2. Limit idling as much as possible. If you’re sitting in one place for longer than 10 seconds, you’re probably wasting fuel. Turn your engine off if you’re going to be stationary for more than a minute. Restarting modern cars isn’t hard on the engine or the battery, idling leads to worse wear and tear. Now you know!
  3. Drive conservatively. Slow it down if you’re a habitual speeder. Keep steady and within the speed limit. Make use of cruise control if you have it. Accelerate gently and coast to decelerate. If you’re having to hit the brakes often, remember you’re using gas to do so.

  4. Clear out clutter to lighten your load. Maybe you don’t have a full trunk from the last time you tried taking donations to your local thrift store only to find they were closed. Maybe you don’t have enough old receipts on your floorboard to wrap a gift in a pinch. Maybe you don’t travel with a duffel bag of snacks just in case—if you do, consider cleaning up your interior junk piles. They may be weighing your car down more than you realize. Keep some emergency tools and a first aid kit in your ride but ditch the rest. Let go of heavy old phone books and find a cloud data provider to help you manage contact data and lists.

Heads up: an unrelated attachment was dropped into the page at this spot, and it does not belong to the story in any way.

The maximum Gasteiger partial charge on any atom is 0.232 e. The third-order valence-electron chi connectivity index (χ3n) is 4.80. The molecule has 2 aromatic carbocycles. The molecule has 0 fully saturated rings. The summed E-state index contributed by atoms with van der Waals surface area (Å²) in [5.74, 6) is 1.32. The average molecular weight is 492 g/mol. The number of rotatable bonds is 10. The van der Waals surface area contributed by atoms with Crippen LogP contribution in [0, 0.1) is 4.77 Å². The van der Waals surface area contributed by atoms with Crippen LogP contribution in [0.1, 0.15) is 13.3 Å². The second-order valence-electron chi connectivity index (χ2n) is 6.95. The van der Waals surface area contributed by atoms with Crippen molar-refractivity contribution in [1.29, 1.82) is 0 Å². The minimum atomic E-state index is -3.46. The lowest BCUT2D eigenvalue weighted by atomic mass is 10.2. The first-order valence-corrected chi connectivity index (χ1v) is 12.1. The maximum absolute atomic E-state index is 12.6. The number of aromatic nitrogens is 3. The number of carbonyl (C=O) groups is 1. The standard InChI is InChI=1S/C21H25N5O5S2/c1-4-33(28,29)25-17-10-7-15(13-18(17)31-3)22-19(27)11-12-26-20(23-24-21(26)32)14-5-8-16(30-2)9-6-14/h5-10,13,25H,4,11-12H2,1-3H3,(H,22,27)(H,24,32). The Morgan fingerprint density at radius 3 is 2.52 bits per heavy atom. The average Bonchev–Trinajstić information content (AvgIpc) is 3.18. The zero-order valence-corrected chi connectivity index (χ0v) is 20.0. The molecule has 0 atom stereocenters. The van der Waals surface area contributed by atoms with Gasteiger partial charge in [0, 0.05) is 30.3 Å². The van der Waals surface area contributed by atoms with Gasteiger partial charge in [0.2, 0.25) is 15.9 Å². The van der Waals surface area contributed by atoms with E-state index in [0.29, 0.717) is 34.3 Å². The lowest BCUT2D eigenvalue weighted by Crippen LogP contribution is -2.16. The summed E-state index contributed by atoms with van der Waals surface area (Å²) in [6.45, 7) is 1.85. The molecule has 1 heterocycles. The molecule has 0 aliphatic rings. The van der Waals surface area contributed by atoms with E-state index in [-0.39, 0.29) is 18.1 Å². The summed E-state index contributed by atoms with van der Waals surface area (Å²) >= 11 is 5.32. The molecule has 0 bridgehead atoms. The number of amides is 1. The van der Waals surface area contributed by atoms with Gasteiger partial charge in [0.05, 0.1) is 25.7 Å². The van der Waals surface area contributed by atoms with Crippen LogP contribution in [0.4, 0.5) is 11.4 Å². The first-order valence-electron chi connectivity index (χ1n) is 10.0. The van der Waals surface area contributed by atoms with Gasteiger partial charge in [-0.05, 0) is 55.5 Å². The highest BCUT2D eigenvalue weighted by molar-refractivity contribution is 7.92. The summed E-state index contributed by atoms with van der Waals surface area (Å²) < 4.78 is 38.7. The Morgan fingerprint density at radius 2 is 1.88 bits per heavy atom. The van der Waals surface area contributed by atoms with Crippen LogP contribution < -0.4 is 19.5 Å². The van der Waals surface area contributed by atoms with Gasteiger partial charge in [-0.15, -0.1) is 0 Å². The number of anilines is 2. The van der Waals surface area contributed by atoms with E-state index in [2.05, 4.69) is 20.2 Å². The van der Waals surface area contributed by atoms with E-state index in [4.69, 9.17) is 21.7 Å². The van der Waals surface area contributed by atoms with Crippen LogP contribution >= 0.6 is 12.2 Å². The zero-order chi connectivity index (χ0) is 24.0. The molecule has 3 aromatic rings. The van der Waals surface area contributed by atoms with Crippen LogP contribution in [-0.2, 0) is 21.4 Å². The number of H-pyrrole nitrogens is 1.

5. Anticipate traffic and try to avoid rush hour. This goes back to the idling point. Sitting in one spot or moving at a snail’s space bumper-to-bumper equates to not making the most of the fuel in your tank. Of course, we can’t always avoid busy times on the road—but a slightly longer, less-traveled backroad where you have the ability to coast may be a better choice for stretching your gas further.
  6. Roll up your windows when driving on the highway. Contrary to popular belief, running your car’s air conditioning is more fuel efficient in some cases. At higher speeds, it is better for saving gas to use AC than it is to ride with your windows down to stay cool. This also varies by car design, for boxier vehicles like SUVs this tip likely won’t make a difference, and at slower speeds it doesn’t apply.

One thing some drivers may try that doesn’t seem to significantly help with fuel efficiency is springing for the premium options at the pump when not required for your vehicle. It may make a slight difference but for the price, it’s not a cost-saving method to stretch gas and get more mileage for less.

Seeing red: What color cars really get the most tickets?

By Naomi Muller

You’ve probably heard that drivers of red cars are most often ticketed for speeding and traffic violations. It makes sense why bright red vehicles would be singled out more than other cars on the road. Red is eye-catching and a bold color choice for a personal vehicle. Maybe you can even picture the type of person who might choose to get behind the wheel of a candy-apple-hued sports car running red lights and speeding down a highway. Unconsciously, we may also associate red with anger or frustration which could bring to mind road rage and visions of reckless driving.